Answers to Questions (concluded)

    Question 615 Companies frequently acquire the use of assets by leasing rather than purchasing them. Leases

    usually require the payment of fixed amounts at regular intervals over the life of the lease. Certain leases are treated in a manner similar to an installment sale by the lessor and an installment purchase by the lessee. In other words, the lessor records a receivable and the lessee records a liability for the several installment payments. For the lessee, this requires that the leased asset and corresponding lease liability be valued at the present value of the lease payments.

  • The McGraw-Hill Companies, Inc., 2013 Solutions Manual, Vol.1, Chapter 6 65

    Brief Exercise 61 Fran should choose the second investment opportunity. More rapid compounding

    has the effect of increasing the actual rate, which is called the effective rate, at which money grows per year. For the second opportunity, there are four, three-month periods paying interest at 2% (one-quarter of the annual rate). $10,000 invested will grow to $10,824 ($10,000 x 1.0824*). The effective annual interest rate, often referred to as the annual yield, is 8.24% ($824 $10,000), compared to just 8% for the first opportunity.

    * Future value of $1: n = 4, i = 2% (from Table 1)

    Brief Exercise 62 Bill will not have enough accumulated to take the trip. The future value of his

    investment of $23,153 is $347 short of $23,500. FV = $20,000 (1.15763* ) = $23,153

    * Future value of $1: n = 3, i = 5% (from Table 1)

    Brief Exercise 63

    FV factor = $26,600 = 1.33* $20,000 * Future value of $1: n = 3, i = ? (from Table 1, i = approximately 10%)

    Brief Exercise 64 John would be willing to invest no more than $12,673 in this opportunity. PV = $16,000 (.79209* ) = $12,673 * Present value of $1: n = 4, i = 6% (from Table 2)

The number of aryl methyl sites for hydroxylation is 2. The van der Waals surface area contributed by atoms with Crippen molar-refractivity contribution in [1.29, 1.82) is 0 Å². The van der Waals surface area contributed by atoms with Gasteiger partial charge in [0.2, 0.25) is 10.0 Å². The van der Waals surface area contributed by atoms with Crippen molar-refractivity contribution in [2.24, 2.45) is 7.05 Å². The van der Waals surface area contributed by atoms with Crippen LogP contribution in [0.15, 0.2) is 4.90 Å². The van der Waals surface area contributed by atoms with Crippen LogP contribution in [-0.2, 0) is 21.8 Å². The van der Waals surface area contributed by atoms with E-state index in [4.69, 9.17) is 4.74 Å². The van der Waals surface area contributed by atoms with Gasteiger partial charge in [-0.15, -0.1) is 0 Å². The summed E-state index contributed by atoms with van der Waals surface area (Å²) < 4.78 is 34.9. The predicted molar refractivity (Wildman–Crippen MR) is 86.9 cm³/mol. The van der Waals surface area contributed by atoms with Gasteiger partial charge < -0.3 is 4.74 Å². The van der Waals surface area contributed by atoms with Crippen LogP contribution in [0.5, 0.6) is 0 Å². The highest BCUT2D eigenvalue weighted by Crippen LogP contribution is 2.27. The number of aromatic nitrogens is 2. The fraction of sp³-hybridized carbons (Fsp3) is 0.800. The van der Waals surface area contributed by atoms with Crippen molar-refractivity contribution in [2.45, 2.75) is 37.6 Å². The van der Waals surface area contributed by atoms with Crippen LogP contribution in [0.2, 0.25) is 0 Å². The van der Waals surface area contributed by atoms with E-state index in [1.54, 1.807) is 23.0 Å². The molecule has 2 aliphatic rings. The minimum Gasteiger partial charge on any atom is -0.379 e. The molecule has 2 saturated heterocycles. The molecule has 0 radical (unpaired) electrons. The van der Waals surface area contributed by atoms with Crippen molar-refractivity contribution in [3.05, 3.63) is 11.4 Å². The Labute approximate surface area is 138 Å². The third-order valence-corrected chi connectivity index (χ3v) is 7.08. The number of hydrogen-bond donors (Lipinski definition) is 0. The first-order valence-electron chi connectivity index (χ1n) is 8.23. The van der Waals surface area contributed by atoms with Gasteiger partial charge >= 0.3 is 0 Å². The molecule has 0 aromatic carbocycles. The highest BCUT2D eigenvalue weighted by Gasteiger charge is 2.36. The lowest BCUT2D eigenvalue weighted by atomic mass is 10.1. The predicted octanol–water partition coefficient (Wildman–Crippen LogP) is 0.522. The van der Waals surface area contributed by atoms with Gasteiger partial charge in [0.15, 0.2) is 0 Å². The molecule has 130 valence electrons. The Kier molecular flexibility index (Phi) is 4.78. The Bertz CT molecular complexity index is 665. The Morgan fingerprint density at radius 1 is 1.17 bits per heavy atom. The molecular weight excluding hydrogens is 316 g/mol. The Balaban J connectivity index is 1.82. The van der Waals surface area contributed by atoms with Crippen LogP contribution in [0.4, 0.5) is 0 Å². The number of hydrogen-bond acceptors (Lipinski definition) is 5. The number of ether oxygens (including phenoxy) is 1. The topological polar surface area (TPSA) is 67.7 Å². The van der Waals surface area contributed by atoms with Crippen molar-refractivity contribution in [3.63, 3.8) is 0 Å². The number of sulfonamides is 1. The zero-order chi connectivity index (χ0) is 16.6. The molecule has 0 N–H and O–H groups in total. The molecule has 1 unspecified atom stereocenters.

Brief Exercise 65

    PV factor = $13,200 = .825* $16,000 * Present value of $1: n = 4, i = ? (from Table 2, i = approximately 5%)

    BRIEF EXERCISES

  • The McGraw-Hill Companies, Inc., 2013 66 Intermediate Accounting, 7/e

    Brief Exercise 66 Interest is paid for 12 periods at 1% (one-quarter of the annual rate).

    FVA = $500 (12.6825* ) = $6,341 * Future value of an ordinary annuity of $1: n = 12, i = 1% (from Table 3)

    Brief Exercise 67 Interest is paid for 12 periods at 1% (one-quarter of the annual rate).

    FVAD = $500 (12.8093* ) = $6,405 * Future value of an annuity due of $1: n = 12, i = 1% (from Table 5)

    Brief Exercise 68

    PVA = $10,000 (4.10020* ) = $41,002 * Present value of an ordinary annuity of $1: n =5, i = 7% (from Table 4)

    Brief Exercise 69

    PVAD = $10,000 (4.38721*) = $43,872 * Present value of an annuity due of $1: n = 5, i = 7% (from Table 6)

    Brief Exercise 610

    PVA = $10,000 x 4.10020* = $41,002 * Present value of an ordinary annuity of $1: n = 5, i = 7% (from Table 4)

    PV = $41,002 x .87344* = $35,813 * Present value of $1: n = 2, i = 7% (from Table 2)

    Or alternatively: From Table 4, PVA factor, n = 7, i = 7% = 5.38929 PVA factor, n = 2, i = 7% = 1.80802 = PV factor for deferred annuity = 3.58127

    PV = $10,000 x 3.58127 = $35,813 (rounded)

  • The McGraw-Hill Companies, Inc., 2013 Solutions Manual, Vol.1, Chapter 6 67

    Brief Exercise 611

    Annuity = $100,000 = $14,903 = Payment 6.71008* * Present value of an ordinary annuity of $1: n = 10, i = 8% (from Table 4)

    Brief Exercise 612

    PV = $6,000,0001 (12.40904* ) + 100,000,000 (.13137** ) PV = $74,454,240 + 13,137,000 = $87,591,240 = price of the bonds 1 $100,000,000 x 6% = $6,000,000 * Present value of an ordinary annuity of $1: n = 30, i = 7% (from Table 4) ** Present value of $1: n = 30, i = 7% (from Table 2)

    Brief Exercise 613

    PVAD = $55,000 (7.24689* ) = $398,579 = Liability * Present value of an annuity due of $1: n = 10, i = 8% (from Table 6)

  • The McGraw-Hill Companies, Inc., 2013 68 Intermediate Accounting, 7/e

    Exercise 61 1. FV = $15,000 (2.01220* ) = $30,183

    * Future value of $1: n = 12, i = 6% (from Table 1)

    2. FV = $20,000 (2.15892* ) = $43,178 * Future value of $1: n = 10, i = 8% (from Table 1)

    3. FV = $30,000 (9.64629* ) = $289,389 * Future value of $1: n = 20, i = 12% (from Table 1)

    4. FV = $50,000 (1.60103* ) = $80,052 * Future value of $1: n = 12, i = 4% (from Table 1)

    Exercise 62 1. FV = $10,000 (2.65330* ) = $26,533

    * Future value of $1: n = 20, i = 5% (from Table 1)

    2. FV = $10,000 (1.80611* ) = $18,061 * Future value of $1: n = 20, i = 3% (from Table 1)